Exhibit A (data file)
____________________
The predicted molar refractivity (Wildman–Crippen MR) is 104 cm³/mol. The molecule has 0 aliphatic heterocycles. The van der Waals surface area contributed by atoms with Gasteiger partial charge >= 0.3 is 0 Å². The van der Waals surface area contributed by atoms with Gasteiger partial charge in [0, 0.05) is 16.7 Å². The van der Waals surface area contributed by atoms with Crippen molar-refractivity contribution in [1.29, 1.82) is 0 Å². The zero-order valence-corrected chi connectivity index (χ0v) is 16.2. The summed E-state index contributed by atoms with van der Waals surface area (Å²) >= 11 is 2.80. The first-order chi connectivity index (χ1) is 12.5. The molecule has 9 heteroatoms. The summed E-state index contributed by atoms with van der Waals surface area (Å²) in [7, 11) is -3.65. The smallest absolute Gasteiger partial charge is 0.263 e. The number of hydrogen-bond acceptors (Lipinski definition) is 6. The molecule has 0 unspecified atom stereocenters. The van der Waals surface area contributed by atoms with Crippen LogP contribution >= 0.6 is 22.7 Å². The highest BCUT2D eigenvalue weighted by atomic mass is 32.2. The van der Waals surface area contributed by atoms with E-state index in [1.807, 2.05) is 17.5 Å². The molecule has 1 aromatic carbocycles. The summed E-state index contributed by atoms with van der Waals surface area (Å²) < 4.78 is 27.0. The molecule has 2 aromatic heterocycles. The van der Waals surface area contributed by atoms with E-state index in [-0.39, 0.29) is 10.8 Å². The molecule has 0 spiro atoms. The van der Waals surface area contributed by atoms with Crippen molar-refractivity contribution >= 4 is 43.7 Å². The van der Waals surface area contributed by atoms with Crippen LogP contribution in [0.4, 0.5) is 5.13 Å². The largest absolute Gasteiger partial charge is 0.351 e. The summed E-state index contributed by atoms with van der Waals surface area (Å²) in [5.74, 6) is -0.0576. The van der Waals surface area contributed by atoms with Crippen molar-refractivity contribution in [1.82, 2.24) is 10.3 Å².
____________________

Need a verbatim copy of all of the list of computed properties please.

The predicted molar refractivity (Wildman–Crippen MR) is 104 cm³/mol. The molecule has 0 aliphatic heterocycles. The van der Waals surface area contributed by atoms with Gasteiger partial charge >= 0.3 is 0 Å². The van der Waals surface area contributed by atoms with Gasteiger partial charge in [0, 0.05) is 16.7 Å². The van der Waals surface area contributed by atoms with Crippen molar-refractivity contribution in [1.29, 1.82) is 0 Å². The zero-order valence-corrected chi connectivity index (χ0v) is 16.2. The summed E-state index contributed by atoms with van der Waals surface area (Å²) >= 11 is 2.80. The first-order chi connectivity index (χ1) is 12.5. The molecule has 9 heteroatoms. The summed E-state index contributed by atoms with van der Waals surface area (Å²) in [7, 11) is -3.65. The smallest absolute Gasteiger partial charge is 0.263 e. The number of hydrogen-bond acceptors (Lipinski definition) is 6. The molecule has 0 unspecified atom stereocenters. The van der Waals surface area contributed by atoms with Crippen LogP contribution >= 0.6 is 22.7 Å². The highest BCUT2D eigenvalue weighted by atomic mass is 32.2. The van der Waals surface area contributed by atoms with E-state index in [1.807, 2.05) is 17.5 Å². The molecule has 1 aromatic carbocycles. The summed E-state index contributed by atoms with van der Waals surface area (Å²) < 4.78 is 27.0. The molecule has 2 aromatic heterocycles. The van der Waals surface area contributed by atoms with E-state index in [-0.39, 0.29) is 10.8 Å². The molecule has 0 spiro atoms. The van der Waals surface area contributed by atoms with Crippen molar-refractivity contribution >= 4 is 43.7 Å². The van der Waals surface area contributed by atoms with Crippen LogP contribution in [0.4, 0.5) is 5.13 Å². The largest absolute Gasteiger partial charge is 0.351 e. The summed E-state index contributed by atoms with van der Waals surface area (Å²) in [5.74, 6) is -0.0576. The van der Waals surface area contributed by atoms with Crippen molar-refractivity contribution in [1.82, 2.24) is 10.3 Å².